If you were to wander along the High Street in Walthamstow you’d see the latest building to have been awarded Grade II status by Heritage England. It is the “L. Manze Eel, Pie & Mash Shop” and has been perfectly preserved. Stepping through the doors will transport the visitor back to the style of the 1920’s when the shop first opened, serving the same type of fare of the day too. A selection of pies, mash and gravy. Also eels.
Happily for current owner, Mrs Cooper, she’s not likely to have some bloke in a white coat carrying a clipboard arrive and tell her to repaint with fire-retardant paint in the interests of “health-and-safety,” because all the walls are tiled from floor to ceiling in keeping with the décor of the day. The shop looks like it is worth a visit and is proving to be popular with tourists. But any tourist who hopes to go there to get “the eel treatment” while they eat their pies, is going to be disappointed. And even though eels are on the menu, they are for consumption.
The “eel treatment” is the latest beauty trend imported from China. Interested folk sit around with their feet in buckets while the eels nibble away at their skin. This treatment is designed to exfoliate and leave the skin lovely and smooth. Apparently there are health concerns over this treatment as well as questions being raised about the qualifications of those who administer the treatments. It seems that one needs to have a “level-two pedicure” national occupational standard in order to put someone’s feet in a bucket. It would also be a stocktakers nightmare trying to distinguish the edible eels from the working ones on a spreadsheet.
The challenges of any stocktaker never cease to amaze – Jon Rutter and his team of professionals need to look at every angle in helping their customers operate efficiently and stay in profit but at the same time give the paying public the value for money they deserve and look out for. With this in mind, one wonders how supermarkets are going to follow the politician’s suggestion to give their staff a pay rise “to help them deal with the cost of living” when their margins are so tight? This could develop into a vicious circle of increasing expenses (salaries) which leads to increasing the price of product the consumers have to pay which leads to the consumers able to afford less so they need an increase in order to “deal with the cost of living” etc etc. In the end, someone has to pay or something’s got to give – cutting the coat according to the size of the cloth. A concept professional stocktakers work with all the time.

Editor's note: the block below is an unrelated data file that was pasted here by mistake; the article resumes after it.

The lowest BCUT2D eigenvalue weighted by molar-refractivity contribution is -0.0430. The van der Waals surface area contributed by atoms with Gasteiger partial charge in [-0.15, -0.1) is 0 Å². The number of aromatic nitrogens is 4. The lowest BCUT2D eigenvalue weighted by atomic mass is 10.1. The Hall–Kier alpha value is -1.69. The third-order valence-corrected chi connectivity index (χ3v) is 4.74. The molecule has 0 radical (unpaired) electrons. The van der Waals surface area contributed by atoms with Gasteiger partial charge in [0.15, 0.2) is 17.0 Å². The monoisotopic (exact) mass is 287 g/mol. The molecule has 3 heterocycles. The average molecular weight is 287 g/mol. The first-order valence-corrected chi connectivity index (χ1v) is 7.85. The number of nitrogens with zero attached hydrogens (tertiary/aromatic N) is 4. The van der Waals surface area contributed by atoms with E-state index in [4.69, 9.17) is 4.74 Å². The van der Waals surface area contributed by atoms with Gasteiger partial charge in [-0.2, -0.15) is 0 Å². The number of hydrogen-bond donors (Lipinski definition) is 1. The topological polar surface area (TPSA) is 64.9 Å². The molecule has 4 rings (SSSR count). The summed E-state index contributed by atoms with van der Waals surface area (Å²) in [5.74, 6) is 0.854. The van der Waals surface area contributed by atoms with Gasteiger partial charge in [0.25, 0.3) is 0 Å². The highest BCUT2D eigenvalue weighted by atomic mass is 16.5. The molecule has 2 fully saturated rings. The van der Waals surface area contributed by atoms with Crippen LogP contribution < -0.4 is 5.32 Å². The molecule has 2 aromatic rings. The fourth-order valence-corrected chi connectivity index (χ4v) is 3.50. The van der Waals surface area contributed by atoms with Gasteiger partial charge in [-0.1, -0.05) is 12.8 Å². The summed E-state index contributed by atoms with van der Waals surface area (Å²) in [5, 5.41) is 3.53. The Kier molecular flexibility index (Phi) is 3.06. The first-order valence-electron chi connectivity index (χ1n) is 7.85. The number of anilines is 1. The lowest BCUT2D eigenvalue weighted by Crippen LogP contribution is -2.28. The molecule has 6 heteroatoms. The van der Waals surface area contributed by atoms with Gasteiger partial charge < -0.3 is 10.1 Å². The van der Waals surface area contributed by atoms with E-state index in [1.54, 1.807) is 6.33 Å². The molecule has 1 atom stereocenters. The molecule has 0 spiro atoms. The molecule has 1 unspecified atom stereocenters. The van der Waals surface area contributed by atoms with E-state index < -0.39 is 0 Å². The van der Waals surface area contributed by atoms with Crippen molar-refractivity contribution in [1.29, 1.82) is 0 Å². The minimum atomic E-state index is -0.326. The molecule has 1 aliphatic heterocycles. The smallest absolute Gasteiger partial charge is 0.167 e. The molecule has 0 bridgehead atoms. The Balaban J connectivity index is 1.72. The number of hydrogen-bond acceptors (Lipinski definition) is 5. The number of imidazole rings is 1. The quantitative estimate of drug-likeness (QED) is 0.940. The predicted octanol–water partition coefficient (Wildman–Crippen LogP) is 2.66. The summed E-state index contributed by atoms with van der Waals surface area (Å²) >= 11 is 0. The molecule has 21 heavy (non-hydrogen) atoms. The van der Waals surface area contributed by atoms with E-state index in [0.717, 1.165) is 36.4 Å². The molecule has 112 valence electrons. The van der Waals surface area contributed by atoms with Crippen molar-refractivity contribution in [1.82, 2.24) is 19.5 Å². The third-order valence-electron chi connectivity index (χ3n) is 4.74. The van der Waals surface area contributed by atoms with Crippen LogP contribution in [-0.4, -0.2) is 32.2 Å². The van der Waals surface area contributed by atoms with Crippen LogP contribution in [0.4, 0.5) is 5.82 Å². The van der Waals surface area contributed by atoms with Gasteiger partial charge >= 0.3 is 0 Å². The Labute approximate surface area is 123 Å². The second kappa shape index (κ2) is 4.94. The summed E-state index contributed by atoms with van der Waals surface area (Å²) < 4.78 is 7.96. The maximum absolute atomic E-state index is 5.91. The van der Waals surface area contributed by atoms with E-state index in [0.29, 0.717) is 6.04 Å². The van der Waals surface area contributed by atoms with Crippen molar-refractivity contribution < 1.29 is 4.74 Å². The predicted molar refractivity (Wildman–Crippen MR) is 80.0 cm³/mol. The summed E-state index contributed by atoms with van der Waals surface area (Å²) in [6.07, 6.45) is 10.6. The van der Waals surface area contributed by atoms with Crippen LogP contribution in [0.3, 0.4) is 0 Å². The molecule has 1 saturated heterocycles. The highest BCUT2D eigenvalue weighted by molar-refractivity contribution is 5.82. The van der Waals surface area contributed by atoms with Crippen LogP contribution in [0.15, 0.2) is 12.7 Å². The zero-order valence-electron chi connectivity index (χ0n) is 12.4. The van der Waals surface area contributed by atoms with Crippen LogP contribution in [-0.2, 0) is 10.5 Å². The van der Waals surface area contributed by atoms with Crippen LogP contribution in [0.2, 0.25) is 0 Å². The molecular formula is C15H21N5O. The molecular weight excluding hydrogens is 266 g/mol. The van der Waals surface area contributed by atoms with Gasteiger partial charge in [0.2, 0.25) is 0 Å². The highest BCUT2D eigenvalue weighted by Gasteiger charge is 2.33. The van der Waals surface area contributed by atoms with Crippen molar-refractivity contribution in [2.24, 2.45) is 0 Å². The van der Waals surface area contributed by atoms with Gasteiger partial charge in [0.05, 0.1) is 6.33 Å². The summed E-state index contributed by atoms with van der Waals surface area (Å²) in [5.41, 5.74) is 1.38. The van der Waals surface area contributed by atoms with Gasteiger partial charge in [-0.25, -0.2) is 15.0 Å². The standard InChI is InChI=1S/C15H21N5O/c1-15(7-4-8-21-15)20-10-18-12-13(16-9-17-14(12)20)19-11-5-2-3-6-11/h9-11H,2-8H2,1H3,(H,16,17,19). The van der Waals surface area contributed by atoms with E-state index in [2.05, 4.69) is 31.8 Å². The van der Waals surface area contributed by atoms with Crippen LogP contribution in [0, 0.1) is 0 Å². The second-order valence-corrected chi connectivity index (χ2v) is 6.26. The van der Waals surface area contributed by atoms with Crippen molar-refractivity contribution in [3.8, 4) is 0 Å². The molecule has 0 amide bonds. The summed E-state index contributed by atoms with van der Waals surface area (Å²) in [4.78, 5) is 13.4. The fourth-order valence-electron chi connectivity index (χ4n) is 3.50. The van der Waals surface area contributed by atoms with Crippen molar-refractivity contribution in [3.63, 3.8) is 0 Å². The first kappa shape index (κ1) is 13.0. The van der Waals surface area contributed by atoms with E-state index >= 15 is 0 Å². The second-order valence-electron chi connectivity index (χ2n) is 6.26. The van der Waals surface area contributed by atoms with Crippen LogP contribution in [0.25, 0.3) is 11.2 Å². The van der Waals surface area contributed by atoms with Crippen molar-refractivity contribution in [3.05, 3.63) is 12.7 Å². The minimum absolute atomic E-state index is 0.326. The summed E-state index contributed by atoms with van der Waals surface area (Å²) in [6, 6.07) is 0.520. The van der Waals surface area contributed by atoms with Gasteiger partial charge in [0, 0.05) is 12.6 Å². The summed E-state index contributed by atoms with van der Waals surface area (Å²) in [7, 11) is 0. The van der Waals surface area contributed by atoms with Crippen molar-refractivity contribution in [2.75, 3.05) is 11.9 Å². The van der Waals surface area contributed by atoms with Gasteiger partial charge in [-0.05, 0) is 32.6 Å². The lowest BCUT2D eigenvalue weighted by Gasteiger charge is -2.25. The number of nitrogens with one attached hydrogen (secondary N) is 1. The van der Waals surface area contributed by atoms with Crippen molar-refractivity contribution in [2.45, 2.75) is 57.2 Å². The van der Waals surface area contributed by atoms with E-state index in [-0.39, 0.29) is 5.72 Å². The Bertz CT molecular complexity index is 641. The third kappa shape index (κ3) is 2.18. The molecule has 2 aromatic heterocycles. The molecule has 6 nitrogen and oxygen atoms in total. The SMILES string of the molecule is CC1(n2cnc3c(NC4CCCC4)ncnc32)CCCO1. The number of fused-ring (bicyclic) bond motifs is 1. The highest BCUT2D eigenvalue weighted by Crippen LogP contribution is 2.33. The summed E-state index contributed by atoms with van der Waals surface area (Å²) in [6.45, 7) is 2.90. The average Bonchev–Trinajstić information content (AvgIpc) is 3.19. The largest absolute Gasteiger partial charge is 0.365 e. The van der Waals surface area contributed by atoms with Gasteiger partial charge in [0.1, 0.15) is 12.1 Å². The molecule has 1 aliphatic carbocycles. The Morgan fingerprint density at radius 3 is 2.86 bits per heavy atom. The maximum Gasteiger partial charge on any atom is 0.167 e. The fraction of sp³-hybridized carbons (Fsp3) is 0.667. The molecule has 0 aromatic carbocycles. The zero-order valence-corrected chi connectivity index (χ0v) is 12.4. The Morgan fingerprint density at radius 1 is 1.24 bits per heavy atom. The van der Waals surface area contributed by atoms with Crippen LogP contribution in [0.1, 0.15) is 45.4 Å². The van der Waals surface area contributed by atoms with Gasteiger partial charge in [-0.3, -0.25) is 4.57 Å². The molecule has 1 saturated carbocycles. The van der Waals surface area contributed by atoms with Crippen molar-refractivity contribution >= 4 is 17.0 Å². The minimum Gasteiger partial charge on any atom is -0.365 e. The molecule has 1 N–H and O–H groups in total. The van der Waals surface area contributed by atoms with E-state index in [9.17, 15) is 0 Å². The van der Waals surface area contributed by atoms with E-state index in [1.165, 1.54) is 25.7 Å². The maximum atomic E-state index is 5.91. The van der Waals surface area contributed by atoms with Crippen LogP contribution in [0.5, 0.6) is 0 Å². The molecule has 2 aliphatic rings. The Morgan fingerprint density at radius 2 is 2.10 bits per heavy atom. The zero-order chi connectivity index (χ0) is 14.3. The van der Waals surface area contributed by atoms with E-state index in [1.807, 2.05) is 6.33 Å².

This could be the reason there has been a recent boom on folk seeking and using allotments. People have been viewing their respective “cloths” and deciding that the principle followed by Tom and Barbara in The Goodlife might work for them. Many have also put some fun into their hard work by entering some of their produce into competitions and exhibitions. Whether one wins or loses, the main prize is being able to consume what was entered.
Perhaps there’s a modern day Goodlife-style reality show on the cards? – “I have an allotment, get me out of the supermarket!”